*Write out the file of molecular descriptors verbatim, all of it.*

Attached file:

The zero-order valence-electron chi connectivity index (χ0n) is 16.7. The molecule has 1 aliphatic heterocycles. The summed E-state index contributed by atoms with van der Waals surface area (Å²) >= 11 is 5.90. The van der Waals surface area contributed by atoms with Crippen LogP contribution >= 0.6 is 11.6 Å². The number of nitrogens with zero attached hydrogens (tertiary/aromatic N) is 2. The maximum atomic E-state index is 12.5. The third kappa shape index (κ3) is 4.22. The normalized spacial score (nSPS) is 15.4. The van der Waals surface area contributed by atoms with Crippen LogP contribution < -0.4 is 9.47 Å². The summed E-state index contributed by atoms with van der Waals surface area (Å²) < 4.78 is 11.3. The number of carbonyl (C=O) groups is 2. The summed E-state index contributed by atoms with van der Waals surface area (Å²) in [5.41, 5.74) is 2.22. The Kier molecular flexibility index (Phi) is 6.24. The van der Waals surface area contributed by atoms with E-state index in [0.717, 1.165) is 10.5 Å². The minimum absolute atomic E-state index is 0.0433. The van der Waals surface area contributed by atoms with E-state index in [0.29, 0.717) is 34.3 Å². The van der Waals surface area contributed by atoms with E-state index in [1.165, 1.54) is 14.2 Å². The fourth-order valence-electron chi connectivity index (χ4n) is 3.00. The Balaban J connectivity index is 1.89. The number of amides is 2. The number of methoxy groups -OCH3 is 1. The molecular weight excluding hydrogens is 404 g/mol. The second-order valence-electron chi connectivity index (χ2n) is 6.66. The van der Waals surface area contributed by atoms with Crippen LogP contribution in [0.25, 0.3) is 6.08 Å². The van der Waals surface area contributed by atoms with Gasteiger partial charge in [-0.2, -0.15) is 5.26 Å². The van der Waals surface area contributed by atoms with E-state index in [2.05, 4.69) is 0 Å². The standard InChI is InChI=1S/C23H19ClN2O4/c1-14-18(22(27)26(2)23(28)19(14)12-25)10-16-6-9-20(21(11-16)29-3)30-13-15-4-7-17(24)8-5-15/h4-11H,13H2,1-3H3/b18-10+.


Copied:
The zero-order valence-electron chi connectivity index (χ0n) is 16.7. The molecule has 1 aliphatic heterocycles. The summed E-state index contributed by atoms with van der Waals surface area (Å²) >= 11 is 5.90. The van der Waals surface area contributed by atoms with Crippen LogP contribution >= 0.6 is 11.6 Å². The number of nitrogens with zero attached hydrogens (tertiary/aromatic N) is 2. The maximum atomic E-state index is 12.5. The third kappa shape index (κ3) is 4.22. The normalized spacial score (nSPS) is 15.4. The van der Waals surface area contributed by atoms with Crippen LogP contribution < -0.4 is 9.47 Å². The summed E-state index contributed by atoms with van der Waals surface area (Å²) < 4.78 is 11.3. The number of carbonyl (C=O) groups is 2. The summed E-state index contributed by atoms with van der Waals surface area (Å²) in [5.41, 5.74) is 2.22. The Kier molecular flexibility index (Phi) is 6.24. The van der Waals surface area contributed by atoms with E-state index in [0.717, 1.165) is 10.5 Å². The minimum absolute atomic E-state index is 0.0433. The van der Waals surface area contributed by atoms with E-state index in [0.29, 0.717) is 34.3 Å². The van der Waals surface area contributed by atoms with E-state index in [1.165, 1.54) is 14.2 Å². The fourth-order valence-electron chi connectivity index (χ4n) is 3.00. The Balaban J connectivity index is 1.89. The number of amides is 2. The number of methoxy groups -OCH3 is 1. The molecular weight excluding hydrogens is 404 g/mol. The second-order valence-electron chi connectivity index (χ2n) is 6.66. The van der Waals surface area contributed by atoms with Crippen LogP contribution in [0.25, 0.3) is 6.08 Å². The van der Waals surface area contributed by atoms with Gasteiger partial charge in [-0.2, -0.15) is 5.26 Å². The van der Waals surface area contributed by atoms with E-state index in [2.05, 4.69) is 0 Å². The standard InChI is InChI=1S/C23H19ClN2O4/c1-14-18(22(27)26(2)23(28)19(14)12-25)10-16-6-9-20(21(11-16)29-3)30-13-15-4-7-17(24)8-5-15/h4-11H,13H2,1-3H3/b18-10+.